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Monday, June 30, 2014

Woodburn mental health programs moving to Merrifield

The Merrifield Center building nears completion.

The new Merrifield Center under construction on Willow Oaks Corporate Drive, off Route 50,  has been designed to offer a comforting environment to clients served by the Fairfax-Falls Church Community Services Board (CSB), many of whom are affected by mental illness or substance abuse.  

The new building will house employees from the Woodburn mental health center on Woodburn Road in Annandale and other CSB facilities throughout the county.

An illustration of the Merrifield Center by Jon Seagull.
The Merrifield Center will have lots of natural light, colors from nature, and areas on the grounds for outdoor therapy sessions, says CSB spokesperson Belinda Buescher. There will also be a separate entrance and waiting room for people brought in by the police because they were acting violently or erratically.

“Consultants worked with the county to provide advice on how to set it up so walking in would not increase your anxiety,” Buescher says.

The 200,000-square foot building is scheduled to be completed in September, says Katayoon Shaya, project coordinator with the Fairfax County building design and construction department. The building’s environmental sustainability elements are expected to qualify it for a Silver LEED rating from the U.S. Building Council.
About 420 CSB employees—nearly half of the CSB workforce—will be relocated to the Merrifield Center, with the first group expected to move there in November. The top floor will be leased by Inova.

The CSB provides services for people with mental illness, substance abuse issues, and intellectual disabilities who live in Fairfax County and the cities of Falls Church and Fairfax. The CSB also operates the Infant and Toddler Connection program for children up to age 3 with developmental delays.

Fairfax County acquired the land for the new building from Inova in return for the Woodburn Center, which Inova plans to demolish to accommodate further expansion of Fairfax Hospital.

The Woodburn Center provides emergency services for people in psychiatric crisis, along with outpatient services and a behavioral health services clinic. These programs will have a lot more space in the new building, Buescher says.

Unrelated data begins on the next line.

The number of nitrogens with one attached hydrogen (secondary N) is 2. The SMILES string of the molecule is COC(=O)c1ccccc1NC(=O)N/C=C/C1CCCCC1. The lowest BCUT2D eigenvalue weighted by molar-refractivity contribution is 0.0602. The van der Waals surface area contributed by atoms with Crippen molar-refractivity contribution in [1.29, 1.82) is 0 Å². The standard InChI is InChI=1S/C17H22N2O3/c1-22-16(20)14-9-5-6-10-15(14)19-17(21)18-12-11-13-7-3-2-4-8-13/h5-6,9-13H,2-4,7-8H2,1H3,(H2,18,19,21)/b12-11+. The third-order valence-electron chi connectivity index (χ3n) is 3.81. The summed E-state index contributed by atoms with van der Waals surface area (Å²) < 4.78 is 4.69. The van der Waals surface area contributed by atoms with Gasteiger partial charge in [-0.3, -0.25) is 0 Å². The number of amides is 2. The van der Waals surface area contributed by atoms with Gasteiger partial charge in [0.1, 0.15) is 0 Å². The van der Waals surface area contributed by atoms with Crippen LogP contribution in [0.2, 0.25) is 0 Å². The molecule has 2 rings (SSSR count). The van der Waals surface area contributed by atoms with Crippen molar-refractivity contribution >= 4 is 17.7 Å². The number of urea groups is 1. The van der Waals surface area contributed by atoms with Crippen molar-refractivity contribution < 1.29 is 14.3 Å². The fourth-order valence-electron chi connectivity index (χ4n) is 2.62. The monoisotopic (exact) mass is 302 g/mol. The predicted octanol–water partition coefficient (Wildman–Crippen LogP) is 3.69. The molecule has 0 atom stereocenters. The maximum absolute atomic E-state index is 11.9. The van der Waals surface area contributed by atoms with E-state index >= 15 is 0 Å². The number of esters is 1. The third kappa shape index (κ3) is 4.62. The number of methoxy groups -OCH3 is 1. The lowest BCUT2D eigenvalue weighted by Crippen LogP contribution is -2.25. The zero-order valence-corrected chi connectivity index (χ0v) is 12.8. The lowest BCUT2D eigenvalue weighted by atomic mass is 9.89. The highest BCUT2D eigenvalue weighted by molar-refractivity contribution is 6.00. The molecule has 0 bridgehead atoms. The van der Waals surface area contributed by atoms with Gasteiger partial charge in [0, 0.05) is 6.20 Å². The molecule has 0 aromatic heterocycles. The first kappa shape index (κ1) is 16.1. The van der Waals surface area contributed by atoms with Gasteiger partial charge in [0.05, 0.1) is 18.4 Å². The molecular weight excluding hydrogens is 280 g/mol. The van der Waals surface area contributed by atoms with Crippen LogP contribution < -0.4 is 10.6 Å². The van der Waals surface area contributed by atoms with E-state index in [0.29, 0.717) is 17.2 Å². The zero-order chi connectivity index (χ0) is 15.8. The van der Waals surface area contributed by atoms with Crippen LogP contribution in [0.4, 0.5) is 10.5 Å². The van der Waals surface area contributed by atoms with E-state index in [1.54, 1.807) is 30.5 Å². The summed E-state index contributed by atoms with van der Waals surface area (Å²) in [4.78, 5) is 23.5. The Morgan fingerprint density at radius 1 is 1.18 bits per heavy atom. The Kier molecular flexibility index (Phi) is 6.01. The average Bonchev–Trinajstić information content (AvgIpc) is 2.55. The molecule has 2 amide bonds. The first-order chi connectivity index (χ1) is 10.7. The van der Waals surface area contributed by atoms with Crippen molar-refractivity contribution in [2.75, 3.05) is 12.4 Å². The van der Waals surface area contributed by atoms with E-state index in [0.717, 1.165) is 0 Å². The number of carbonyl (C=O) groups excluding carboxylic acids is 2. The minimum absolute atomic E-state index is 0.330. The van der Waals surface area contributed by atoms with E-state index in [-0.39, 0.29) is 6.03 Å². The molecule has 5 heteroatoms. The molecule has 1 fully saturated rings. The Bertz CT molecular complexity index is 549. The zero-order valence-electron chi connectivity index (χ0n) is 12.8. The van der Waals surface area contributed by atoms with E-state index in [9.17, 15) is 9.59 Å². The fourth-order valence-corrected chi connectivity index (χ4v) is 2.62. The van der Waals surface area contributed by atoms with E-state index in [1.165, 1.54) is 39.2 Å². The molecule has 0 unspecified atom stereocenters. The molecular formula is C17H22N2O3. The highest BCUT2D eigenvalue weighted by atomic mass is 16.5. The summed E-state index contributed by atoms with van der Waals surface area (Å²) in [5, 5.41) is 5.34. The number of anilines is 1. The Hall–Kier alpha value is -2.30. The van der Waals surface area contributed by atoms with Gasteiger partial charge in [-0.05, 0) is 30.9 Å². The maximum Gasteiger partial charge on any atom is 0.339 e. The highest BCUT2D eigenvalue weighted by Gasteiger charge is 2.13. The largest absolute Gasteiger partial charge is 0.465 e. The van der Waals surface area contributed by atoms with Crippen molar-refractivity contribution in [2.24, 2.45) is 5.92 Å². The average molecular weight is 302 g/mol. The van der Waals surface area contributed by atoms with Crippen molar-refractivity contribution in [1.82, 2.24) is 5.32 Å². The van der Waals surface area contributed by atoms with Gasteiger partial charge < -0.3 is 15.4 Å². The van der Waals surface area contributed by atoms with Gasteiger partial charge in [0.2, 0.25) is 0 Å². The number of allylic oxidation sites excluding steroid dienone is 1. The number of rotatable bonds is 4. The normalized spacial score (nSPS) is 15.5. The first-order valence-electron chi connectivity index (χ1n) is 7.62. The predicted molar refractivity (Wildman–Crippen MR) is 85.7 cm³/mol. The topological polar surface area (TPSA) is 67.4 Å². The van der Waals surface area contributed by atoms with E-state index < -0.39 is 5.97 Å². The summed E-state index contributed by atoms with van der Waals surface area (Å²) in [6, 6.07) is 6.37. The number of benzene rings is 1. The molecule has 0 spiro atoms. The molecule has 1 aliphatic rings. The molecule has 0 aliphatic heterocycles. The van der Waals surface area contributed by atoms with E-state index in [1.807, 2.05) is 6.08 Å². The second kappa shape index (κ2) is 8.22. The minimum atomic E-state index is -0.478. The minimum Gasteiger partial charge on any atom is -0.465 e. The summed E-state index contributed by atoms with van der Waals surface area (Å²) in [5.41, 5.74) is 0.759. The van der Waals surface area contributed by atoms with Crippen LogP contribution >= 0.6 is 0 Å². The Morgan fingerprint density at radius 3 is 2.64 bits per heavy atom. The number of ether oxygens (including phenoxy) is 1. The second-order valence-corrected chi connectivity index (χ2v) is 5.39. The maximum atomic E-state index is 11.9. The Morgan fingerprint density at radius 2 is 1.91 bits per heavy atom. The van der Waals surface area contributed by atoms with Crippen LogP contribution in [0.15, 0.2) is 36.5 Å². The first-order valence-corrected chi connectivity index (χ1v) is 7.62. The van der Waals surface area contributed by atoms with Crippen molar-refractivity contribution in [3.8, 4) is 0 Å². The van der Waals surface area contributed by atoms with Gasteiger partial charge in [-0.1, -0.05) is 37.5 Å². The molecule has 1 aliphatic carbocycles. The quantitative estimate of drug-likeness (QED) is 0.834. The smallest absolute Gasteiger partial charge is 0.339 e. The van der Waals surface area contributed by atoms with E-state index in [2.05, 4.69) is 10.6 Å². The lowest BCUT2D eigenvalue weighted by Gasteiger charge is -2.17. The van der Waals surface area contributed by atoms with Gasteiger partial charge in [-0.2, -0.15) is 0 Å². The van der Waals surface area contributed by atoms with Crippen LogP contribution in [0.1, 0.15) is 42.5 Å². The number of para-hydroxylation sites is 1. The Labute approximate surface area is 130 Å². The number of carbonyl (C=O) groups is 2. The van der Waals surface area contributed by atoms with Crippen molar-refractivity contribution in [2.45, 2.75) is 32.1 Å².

In addition, CSB staff in leased space on Jermantown Road in Fairfax that provide wellness, mental health first aid and prevention services, outpatient substance abuse services, and a non-emergency call center will move to the new building. Another outpatient center in leased space in Fairfax that primarily deals with  substance abuse issues is also moving to the Merrifield building.

“It will be wonderful to consolidate all of these services in one place,” Buescher said. “We’ll have staff with expertise treating substance abuse, emergency services, and a day treatment program for mothers with substance abuse issues—along with a childcare facility for the children of mothers in treatment.”  

People recovering from mental illness will have a welcoming place to come for the day, have lunch, and use computers, while staff will be on hand to help them apply for jobs or find training programs. People further down the road of recovery will help newer clients.

The Merrifield Center will also have a health clinic, which will provide basic screenings, and a pharmacy for clients served by the CSB, many of whom don’t have access to healthcare.

CSB facilities at the Heritage Center in Annandale and in Alexandria, Mount Vernon, Springfield, Kingstowne, and Reston are not moving to the new building.

Whether people quality for CSB services depends on several factors, Buescher says. If it’s an emergency, everyone qualifies. In some cases, CSB might be the only place that can handle people with certain disabilities. If people have Medicaid, CSB will do the initial assessment. There’s a sliding scale to determine fees, with no fees charged to people with the lowest incomes.

Even if people ividual don’t qualify for CSB services, the agency can refer them to other services in the community. That’s critical, she said, because, “when people are encountering a particular need for the first time, it’s difficult to know where to go for help.”


  1. Great article! Thanks!

  2. Falls Church Community Services Board programs will begin moving to the new building in January 2015.